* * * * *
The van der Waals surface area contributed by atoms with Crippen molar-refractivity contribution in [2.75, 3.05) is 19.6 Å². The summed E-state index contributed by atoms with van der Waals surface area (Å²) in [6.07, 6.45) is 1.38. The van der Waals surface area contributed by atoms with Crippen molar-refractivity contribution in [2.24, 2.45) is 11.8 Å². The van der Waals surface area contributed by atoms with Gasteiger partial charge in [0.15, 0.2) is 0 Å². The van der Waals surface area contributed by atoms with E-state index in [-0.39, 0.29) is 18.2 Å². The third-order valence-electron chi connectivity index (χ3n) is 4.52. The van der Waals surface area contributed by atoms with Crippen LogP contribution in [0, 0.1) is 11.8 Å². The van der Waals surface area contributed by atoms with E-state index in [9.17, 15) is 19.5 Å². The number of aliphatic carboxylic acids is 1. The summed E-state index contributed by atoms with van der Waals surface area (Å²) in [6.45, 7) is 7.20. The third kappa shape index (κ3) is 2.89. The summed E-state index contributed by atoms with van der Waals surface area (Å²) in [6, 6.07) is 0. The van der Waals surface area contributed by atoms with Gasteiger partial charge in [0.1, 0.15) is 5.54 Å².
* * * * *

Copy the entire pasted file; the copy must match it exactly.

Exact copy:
The van der Waals surface area contributed by atoms with Crippen molar-refractivity contribution in [2.75, 3.05) is 19.6 Å². The summed E-state index contributed by atoms with van der Waals surface area (Å²) in [6.07, 6.45) is 1.38. The van der Waals surface area contributed by atoms with Crippen molar-refractivity contribution in [2.24, 2.45) is 11.8 Å². The van der Waals surface area contributed by atoms with Gasteiger partial charge in [0.15, 0.2) is 0 Å². The van der Waals surface area contributed by atoms with E-state index in [-0.39, 0.29) is 18.2 Å². The third-order valence-electron chi connectivity index (χ3n) is 4.52. The van der Waals surface area contributed by atoms with Crippen LogP contribution in [0, 0.1) is 11.8 Å². The van der Waals surface area contributed by atoms with E-state index in [9.17, 15) is 19.5 Å². The number of aliphatic carboxylic acids is 1. The summed E-state index contributed by atoms with van der Waals surface area (Å²) in [6.45, 7) is 7.20. The third kappa shape index (κ3) is 2.89. The summed E-state index contributed by atoms with van der Waals surface area (Å²) in [6, 6.07) is 0. The van der Waals surface area contributed by atoms with Gasteiger partial charge in [0.1, 0.15) is 5.54 Å².